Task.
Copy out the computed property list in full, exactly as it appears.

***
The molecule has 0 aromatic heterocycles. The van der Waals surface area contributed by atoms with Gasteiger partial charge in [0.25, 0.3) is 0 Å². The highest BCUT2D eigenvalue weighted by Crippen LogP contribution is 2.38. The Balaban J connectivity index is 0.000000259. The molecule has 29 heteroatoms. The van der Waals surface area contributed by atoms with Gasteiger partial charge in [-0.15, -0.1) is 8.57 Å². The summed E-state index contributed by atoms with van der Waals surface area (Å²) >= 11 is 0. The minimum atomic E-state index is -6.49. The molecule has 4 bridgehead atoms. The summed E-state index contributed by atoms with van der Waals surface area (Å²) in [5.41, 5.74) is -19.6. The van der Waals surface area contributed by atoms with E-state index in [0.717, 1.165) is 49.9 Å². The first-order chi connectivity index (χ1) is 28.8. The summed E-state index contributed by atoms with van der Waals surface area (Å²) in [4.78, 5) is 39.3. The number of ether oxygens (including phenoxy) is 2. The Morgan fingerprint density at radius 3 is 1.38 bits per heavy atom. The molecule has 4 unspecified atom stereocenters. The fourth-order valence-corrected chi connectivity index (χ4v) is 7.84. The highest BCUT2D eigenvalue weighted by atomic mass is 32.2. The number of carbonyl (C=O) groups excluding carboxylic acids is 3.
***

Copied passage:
The molecule has 0 aromatic heterocycles. The van der Waals surface area contributed by atoms with Gasteiger partial charge in [0.25, 0.3) is 0 Å². The highest BCUT2D eigenvalue weighted by Crippen LogP contribution is 2.38. The Balaban J connectivity index is 0.000000259. The molecule has 29 heteroatoms. The van der Waals surface area contributed by atoms with Gasteiger partial charge in [-0.15, -0.1) is 8.57 Å². The summed E-state index contributed by atoms with van der Waals surface area (Å²) >= 11 is 0. The minimum atomic E-state index is -6.49. The molecule has 4 bridgehead atoms. The summed E-state index contributed by atoms with van der Waals surface area (Å²) in [5.41, 5.74) is -19.6. The van der Waals surface area contributed by atoms with E-state index in [0.717, 1.165) is 49.9 Å². The first-order chi connectivity index (χ1) is 28.8. The summed E-state index contributed by atoms with van der Waals surface area (Å²) in [4.78, 5) is 39.3. The number of ether oxygens (including phenoxy) is 2. The Morgan fingerprint density at radius 3 is 1.38 bits per heavy atom. The molecule has 4 unspecified atom stereocenters. The fourth-order valence-corrected chi connectivity index (χ4v) is 7.84. The highest BCUT2D eigenvalue weighted by atomic mass is 32.2. The number of carbonyl (C=O) groups excluding carboxylic acids is 3.